Carrie Armstrong was recovering from an illness that had left her bed-bound.
With doctors warning her recovery would be slow, she turned to online health blogs and found what she thought was the healthy food holy grail: clean eating.
A new fad in food, clean eating promotes unprocessed and natural meals. It covers everything from gluten-free to raw food diets, and is praised by a legion of fans.
But Ms Armstrong became so obsessed with eating healthily, she became unhealthy.
“I went from eating everything to not just eating raw food, not just eating fruit, but eating just organic melon,” she said.
A diet of melon alone, unsurprisingly, took its toll. Ms Armstrong’s hair started to fall out and her weight plummeted to 6st (38kg).
“I was worse off than when I started,” she said.
“I was mentally shattered and terrified by food. My life had become consumed by the food I consume.”
Experts are calling her experience “orthorexia”, an unclassified eating disorder identified by an extreme fixation on avoiding “unhealthy” foods.
They’re warning that the popularity of clean eating could lead to more cases, as extreme dieters become obsessed with controlling their food intake.
Even TV cook Nigella Lawson has spoken out about the trend – saying that clean eating could mask serious disorders.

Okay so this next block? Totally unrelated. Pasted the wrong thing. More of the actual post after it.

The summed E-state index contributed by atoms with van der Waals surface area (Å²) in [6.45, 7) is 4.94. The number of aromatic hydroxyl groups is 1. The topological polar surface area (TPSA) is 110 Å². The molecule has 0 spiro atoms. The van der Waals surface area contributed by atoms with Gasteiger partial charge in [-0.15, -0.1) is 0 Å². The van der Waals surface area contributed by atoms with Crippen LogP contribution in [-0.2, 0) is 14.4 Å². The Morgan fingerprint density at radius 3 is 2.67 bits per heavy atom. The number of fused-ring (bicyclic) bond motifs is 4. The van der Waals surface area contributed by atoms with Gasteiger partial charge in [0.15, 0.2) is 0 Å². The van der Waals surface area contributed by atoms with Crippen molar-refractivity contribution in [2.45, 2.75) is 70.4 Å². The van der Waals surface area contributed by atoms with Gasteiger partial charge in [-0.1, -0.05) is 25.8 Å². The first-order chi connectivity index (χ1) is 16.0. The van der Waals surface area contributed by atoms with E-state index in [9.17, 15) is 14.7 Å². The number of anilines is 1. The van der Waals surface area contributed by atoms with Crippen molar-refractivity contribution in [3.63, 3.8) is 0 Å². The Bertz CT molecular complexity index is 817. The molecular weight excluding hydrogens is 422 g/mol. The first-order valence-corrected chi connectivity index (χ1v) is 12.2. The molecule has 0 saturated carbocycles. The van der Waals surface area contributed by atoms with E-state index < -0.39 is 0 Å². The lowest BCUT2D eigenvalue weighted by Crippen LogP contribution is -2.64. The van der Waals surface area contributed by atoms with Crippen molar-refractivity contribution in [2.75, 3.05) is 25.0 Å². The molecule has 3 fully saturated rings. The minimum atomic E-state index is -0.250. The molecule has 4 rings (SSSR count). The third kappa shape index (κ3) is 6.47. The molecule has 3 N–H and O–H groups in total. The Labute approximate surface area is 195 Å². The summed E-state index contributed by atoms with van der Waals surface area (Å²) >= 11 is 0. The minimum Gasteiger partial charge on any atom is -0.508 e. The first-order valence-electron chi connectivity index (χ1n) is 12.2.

But it is difficult to get away from the promotion of clean eating on health sites, blogs and social media.
On Instagram alone, there are more than 17 million posts when you search using the hashtag #cleaneating.
Fitness blogger Zanna Van Dijk has over 70,000 followers on the app.
She makes a living out of her healthy lifestyle, but worries about the example she could set for those who want to “eat clean”.
“Some people could use it to fuel negative behaviour, but I like to think that what I’m doing is going to support more positive behaviour,” she said.
“I do post my non-clean eating meals … and that’s a conscious effort to show people it’s OK not to be perfect.”
But many people following bloggers and fitness enthusiasts look at their recipes as if they’re nutritional advice.
Nutritionist Ian Marber warns that clean eating can often “cherry-pick science” and that people can end up “following fads and trends that have no background or basis to them whatsoever”.
Clean eaters are undeterred, and a community has grown around their “healthy” outlook.
For the majority, clean eating promotes a happy, healthy relationship with food, but there is a minority which take it too far.
The advice, as ever, is about balance – as much in people’s minds as on their plates.